On Friday, a girl I know, let’s just call her Bawuse, had a horrible time at the Brazilian Girls show at Prospect Park. She went out with a nice enough fella whose friends deployed one of the most effective cock-block campaigns in modern history. He introduced Bawuse to one friend who gave her the side-eye. Bawuse learns later, that she’s the friend of an ex-girlfriend which made Bawuse an enemy most foul. Another friend took creepy pose pictures and grilled her on reasons why she and her date weren’t going home together. You know those great, successful people who are chronically single? Bawuse learned there is no easy way of saying, “if you ever want to get some, throw your friends off a bridge.” As far the Brazilian Girls’ actual show, Bawuse thought the cavernous annals of Prospect Park engulfed the ambient rhythms and frontwoman Sabina Sciubba’s subtle and cozy vocals. But Sciubba was all types of fierce in a dress that looked like an angular cream-puff and the pillars of smoke that flared up from the crowd when Sciubba sang “pussy, pussy, pussy marijuana” made Bawuse giggle.
I spent most of Saturday getting my sloth on. I blew a couple hours gossiping in the park and then I got some cake. Cake with frosting. But for serious, I really got going when I saw Platinum Pied Pipers at Southpaw. They were dressed in pimpalicious shades of Dover like they just left a white party thrown by Sly Stone. And they brought the partaaay with three live-ass singers and bucket loads of joy. They rounded out the half-hour performance with their clangy cover of Paul Simon’s “50 Ways To Leave Your Lover.” Mostly, I had fun because they had fun. So snaps in a circle to artists with job satisfaction.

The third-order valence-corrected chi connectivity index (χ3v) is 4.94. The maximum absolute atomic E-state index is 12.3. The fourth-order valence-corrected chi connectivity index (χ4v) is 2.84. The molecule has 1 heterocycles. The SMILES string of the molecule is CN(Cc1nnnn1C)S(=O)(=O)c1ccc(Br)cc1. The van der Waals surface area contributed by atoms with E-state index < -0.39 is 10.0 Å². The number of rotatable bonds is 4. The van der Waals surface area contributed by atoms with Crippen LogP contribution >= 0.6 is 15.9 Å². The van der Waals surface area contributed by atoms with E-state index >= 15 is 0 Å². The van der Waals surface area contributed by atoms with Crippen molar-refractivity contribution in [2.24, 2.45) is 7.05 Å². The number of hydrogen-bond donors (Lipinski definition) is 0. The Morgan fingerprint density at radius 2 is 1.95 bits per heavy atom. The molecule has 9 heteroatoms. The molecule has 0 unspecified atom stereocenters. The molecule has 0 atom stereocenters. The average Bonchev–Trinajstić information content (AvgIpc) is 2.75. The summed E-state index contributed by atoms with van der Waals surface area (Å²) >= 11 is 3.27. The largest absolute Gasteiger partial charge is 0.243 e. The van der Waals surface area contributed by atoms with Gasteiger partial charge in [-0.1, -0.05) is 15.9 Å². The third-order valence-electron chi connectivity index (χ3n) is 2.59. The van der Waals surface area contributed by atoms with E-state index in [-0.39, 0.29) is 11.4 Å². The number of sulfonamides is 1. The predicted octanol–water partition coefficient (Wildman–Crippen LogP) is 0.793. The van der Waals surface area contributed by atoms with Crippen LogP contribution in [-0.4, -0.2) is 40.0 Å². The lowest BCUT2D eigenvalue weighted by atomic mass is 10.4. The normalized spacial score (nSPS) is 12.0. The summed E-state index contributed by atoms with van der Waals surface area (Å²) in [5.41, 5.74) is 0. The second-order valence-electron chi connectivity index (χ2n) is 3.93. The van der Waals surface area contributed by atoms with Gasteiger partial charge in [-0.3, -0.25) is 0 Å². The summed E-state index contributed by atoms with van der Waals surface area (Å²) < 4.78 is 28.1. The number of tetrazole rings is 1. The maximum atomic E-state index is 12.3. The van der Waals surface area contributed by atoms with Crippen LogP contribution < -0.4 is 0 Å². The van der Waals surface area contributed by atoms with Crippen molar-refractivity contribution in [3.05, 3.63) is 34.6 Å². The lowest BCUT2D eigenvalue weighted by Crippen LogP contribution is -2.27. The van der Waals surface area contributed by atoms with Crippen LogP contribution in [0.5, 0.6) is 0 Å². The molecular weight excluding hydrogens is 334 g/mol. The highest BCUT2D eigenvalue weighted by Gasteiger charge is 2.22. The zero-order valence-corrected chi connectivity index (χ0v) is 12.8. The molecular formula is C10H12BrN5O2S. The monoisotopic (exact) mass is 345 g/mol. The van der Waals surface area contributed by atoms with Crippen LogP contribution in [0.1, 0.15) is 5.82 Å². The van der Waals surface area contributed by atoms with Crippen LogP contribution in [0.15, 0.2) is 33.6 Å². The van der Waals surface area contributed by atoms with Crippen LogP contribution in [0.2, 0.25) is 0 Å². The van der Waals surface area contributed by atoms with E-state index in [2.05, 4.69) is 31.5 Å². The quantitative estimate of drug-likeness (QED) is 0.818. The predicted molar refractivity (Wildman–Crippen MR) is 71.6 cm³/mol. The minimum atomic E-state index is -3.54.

Sunday, I hit the Afropunk block party featuring The Ceasarz, J*Davey and Kudu (Oh, and am I the only one starting to feel out of place at summer shindigs because I don’t have an Afro and a toddler?).One of my favorite underrated bands, The Carps brought their crazy Canadian ways to Clinton Hill. They had this weird robbery interlude that they reenacted live which made my head hurt. They sang their Bel Biv Devoe-meets-Poison track “Compton To Scarboro” and some new ish I didn’t recognize. They bounced between instruments with Jahmal singing and drumming and Neil strumming and tinkling. Snaps in a circle to the duo for embodying the colloquialism “hold it down.”
Later, Wale and Blu tore up S.O.B.s. Blu had the audience swooning over his snappy rhymes and Exile flashed his turntabling skills. Skillz threw down with a surprise performance and Talib Kweli jumped in the last song. But Kweli didn’t like, rap or anything. He just yelled a few “yeahs” and left the stage like nothing happened. Awk-ward. Then Wale came out. For someone whose image is so swaggerific, he was refreshingly democratic with his stage show. He kicked his rhymes, including his verse from his Roots collabo “Rising Up” but he was mostly recounting the history of go-go and letting his band and DC group UCB shine. At one point he stopped to answer a text but I didn’t mind, because he set up a machine of musicians who kept it jumpin.’ I’ve been to many shows where I’ve stared at some rap music singer pacing about and have wanted to shoot a crossbow in my eye. So, snaps to artists with the confidence to let the music take center stage.